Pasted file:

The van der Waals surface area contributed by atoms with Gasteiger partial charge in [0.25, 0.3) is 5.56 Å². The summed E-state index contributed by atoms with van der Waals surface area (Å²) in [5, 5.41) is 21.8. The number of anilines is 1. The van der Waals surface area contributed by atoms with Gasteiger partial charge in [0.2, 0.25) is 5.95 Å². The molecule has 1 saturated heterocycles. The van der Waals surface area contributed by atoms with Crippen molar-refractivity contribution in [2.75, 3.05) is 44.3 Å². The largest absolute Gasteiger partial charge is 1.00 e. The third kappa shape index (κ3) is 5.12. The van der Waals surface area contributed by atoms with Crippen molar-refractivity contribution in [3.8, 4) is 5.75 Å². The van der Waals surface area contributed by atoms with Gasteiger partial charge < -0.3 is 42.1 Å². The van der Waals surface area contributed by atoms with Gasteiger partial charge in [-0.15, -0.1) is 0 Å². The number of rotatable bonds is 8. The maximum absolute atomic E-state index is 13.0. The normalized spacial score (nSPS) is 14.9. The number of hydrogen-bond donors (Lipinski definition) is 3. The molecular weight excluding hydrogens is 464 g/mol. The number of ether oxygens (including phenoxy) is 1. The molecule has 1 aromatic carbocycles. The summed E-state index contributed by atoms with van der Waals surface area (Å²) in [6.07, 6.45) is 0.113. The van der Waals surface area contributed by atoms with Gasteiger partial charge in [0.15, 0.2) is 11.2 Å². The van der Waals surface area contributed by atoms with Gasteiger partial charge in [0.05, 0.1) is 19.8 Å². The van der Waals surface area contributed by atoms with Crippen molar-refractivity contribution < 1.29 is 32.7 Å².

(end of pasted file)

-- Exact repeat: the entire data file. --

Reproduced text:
The van der Waals surface area contributed by atoms with Gasteiger partial charge in [0.25, 0.3) is 5.56 Å². The summed E-state index contributed by atoms with van der Waals surface area (Å²) in [5, 5.41) is 21.8. The number of anilines is 1. The van der Waals surface area contributed by atoms with Gasteiger partial charge in [0.2, 0.25) is 5.95 Å². The molecule has 1 saturated heterocycles. The van der Waals surface area contributed by atoms with Crippen molar-refractivity contribution in [2.75, 3.05) is 44.3 Å². The largest absolute Gasteiger partial charge is 1.00 e. The third kappa shape index (κ3) is 5.12. The van der Waals surface area contributed by atoms with Crippen molar-refractivity contribution in [3.8, 4) is 5.75 Å². The van der Waals surface area contributed by atoms with Gasteiger partial charge < -0.3 is 42.1 Å². The van der Waals surface area contributed by atoms with Gasteiger partial charge in [-0.15, -0.1) is 0 Å². The number of rotatable bonds is 8. The maximum absolute atomic E-state index is 13.0. The normalized spacial score (nSPS) is 14.9. The number of hydrogen-bond donors (Lipinski definition) is 3. The molecular weight excluding hydrogens is 464 g/mol. The number of ether oxygens (including phenoxy) is 1. The molecule has 1 aromatic carbocycles. The summed E-state index contributed by atoms with van der Waals surface area (Å²) in [6.07, 6.45) is 0.113. The van der Waals surface area contributed by atoms with Gasteiger partial charge in [0.15, 0.2) is 11.2 Å². The van der Waals surface area contributed by atoms with Gasteiger partial charge in [0.05, 0.1) is 19.8 Å². The van der Waals surface area contributed by atoms with Crippen molar-refractivity contribution < 1.29 is 32.7 Å².